0

Many applications (in particular most games) offer a set of resolutions to choose from. Some of them are pretty open and allow basically every resolution the underlying system seems to be capable of, others are pretty restrictive and offer just a small set of resolutions. If the difference between offered and native resolution is too big, the application becomes hardly usable.

On my search for a solution, the amount of resolution-mods available and especially this thread made me curious: How does one find out where an application stores the resolutions it allows? And also, how does one find out what to insert instead?

Remark: I legally own (bought) the installers for all applications I want to experiment with. They are sold DRM-free and I do not redistribute any parts, it's just for my personal use. Therefore I assume, that my intent is perfectly valid.

EDIT: @BrandonBryant's comment made me realize that my question is to broad and I apologize for this. I don't think that I can improve my question much, since I don't really know what to ask for specifically. If it's not off-topic, any hint on "How to get started?" would be highly appreciated.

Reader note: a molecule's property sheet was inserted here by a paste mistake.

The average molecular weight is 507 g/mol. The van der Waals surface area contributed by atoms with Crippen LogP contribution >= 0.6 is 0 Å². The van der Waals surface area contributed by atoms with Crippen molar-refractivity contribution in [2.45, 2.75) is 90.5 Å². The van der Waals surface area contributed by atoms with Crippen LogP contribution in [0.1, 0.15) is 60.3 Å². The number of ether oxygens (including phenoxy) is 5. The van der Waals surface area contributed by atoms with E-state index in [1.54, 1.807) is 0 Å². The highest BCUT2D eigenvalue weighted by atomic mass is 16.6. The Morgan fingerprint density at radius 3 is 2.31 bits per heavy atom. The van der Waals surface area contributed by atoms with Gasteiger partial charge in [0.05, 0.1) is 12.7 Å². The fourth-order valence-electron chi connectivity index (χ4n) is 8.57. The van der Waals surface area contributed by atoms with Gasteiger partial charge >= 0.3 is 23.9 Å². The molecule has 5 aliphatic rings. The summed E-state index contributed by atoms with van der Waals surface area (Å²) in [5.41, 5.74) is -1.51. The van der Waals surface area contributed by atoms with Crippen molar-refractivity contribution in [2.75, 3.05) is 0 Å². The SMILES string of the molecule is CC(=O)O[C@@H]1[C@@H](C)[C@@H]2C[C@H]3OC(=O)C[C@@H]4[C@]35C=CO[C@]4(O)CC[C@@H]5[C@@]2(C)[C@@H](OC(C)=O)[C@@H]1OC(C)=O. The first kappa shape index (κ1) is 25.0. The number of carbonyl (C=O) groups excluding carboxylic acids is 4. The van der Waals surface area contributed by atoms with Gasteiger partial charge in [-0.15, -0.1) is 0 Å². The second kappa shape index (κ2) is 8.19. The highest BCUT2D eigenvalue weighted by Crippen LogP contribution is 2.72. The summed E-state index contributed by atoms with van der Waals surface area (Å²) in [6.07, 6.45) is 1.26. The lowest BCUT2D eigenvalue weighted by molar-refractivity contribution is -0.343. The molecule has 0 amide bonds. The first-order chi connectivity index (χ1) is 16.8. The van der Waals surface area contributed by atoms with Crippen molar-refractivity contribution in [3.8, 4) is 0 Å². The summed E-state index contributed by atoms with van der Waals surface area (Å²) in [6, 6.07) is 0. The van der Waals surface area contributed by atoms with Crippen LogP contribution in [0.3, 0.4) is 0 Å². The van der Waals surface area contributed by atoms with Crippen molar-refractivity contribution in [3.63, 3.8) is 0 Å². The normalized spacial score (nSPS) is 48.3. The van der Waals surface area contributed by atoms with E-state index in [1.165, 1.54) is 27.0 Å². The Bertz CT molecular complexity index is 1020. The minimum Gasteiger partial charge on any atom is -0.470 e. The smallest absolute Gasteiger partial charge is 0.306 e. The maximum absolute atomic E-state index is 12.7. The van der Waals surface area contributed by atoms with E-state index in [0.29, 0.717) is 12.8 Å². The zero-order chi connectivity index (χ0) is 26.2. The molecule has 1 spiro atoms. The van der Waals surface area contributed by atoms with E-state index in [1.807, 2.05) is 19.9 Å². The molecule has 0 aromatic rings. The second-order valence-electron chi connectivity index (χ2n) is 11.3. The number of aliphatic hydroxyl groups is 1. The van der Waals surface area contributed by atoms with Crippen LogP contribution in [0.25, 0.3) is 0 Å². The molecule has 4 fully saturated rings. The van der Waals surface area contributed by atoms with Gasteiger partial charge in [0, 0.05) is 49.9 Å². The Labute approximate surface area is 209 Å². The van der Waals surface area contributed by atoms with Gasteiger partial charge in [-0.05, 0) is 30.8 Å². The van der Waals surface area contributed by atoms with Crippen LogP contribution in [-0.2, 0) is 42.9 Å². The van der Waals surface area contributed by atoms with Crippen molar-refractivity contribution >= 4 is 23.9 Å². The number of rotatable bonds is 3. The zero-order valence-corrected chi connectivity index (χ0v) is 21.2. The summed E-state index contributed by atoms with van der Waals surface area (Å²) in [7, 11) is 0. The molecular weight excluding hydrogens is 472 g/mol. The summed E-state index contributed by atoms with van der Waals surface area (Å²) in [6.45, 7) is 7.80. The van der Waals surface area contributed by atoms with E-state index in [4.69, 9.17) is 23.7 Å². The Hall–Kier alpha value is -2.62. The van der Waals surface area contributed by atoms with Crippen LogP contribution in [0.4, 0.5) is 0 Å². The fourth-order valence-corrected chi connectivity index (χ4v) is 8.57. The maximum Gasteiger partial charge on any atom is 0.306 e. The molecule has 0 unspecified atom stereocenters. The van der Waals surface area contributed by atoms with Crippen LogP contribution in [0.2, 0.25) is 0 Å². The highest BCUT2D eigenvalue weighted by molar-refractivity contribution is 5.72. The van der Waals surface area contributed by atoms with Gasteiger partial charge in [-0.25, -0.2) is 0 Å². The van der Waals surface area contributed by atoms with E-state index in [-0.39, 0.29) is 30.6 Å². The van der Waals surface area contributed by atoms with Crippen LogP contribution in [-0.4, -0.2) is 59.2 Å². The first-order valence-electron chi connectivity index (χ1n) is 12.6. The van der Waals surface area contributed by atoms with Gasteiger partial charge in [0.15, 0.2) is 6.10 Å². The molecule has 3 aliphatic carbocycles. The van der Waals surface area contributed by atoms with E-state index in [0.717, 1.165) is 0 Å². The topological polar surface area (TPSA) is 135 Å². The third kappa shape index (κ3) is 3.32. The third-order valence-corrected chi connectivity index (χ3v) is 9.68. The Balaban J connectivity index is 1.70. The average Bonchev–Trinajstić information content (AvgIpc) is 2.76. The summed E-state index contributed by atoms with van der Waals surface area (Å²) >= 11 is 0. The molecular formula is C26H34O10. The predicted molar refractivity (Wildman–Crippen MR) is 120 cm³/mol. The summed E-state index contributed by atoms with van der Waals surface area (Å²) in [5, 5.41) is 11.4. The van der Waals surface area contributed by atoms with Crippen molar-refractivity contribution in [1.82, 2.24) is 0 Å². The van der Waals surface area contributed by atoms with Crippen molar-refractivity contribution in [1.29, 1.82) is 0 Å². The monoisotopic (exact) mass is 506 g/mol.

• Can you give us a more specific question? I'm not sure there is one specific way to answer your question. The whole premise deals with reverse engineering and there isn't one single method that is guaranteed to work. Every single time you reverse engineer something, it will require creativity and dedication to decipher the program. Sure there is a set of standards you can take, but there isn't one foolproof method for RE. – Brandon Bryant Jul 3 '17 at 3:29
  • @BrandonBryant I would "there isn't one single method" already accept as an answer. I have simply no clue about the topic and don't really know where to start. Please see my edited question. – Wanderer Jul 3 '17 at 8:24
1

One method (theoretical at this point) that comes to mind is searching for constants like resolution numbers in instructions for example, a game uses 600x800 resolution - you might find instructions like

push 0x320 #800 in decimal
push 0x258 #600 in decimal
call initwindowfunction_orsomething

or it might reference integers stored in a data section or allocated memory, or use a completely different method. that is one example however, and of course there are many many different ways they might do this I hope this can get you started or at least help you come up with some ideas.

I have no practical research that supports this yet, but will try to find something in my free time

--EDIT--

Another idea is to look at different open source games, maybe ones similar to your target, and figure out how they do it.

Your Answer

By clicking “Post Your Answer”, you agree to our terms of service, privacy policy and cookie policy

Not the answer you're looking for? Browse other questions tagged or ask your own question.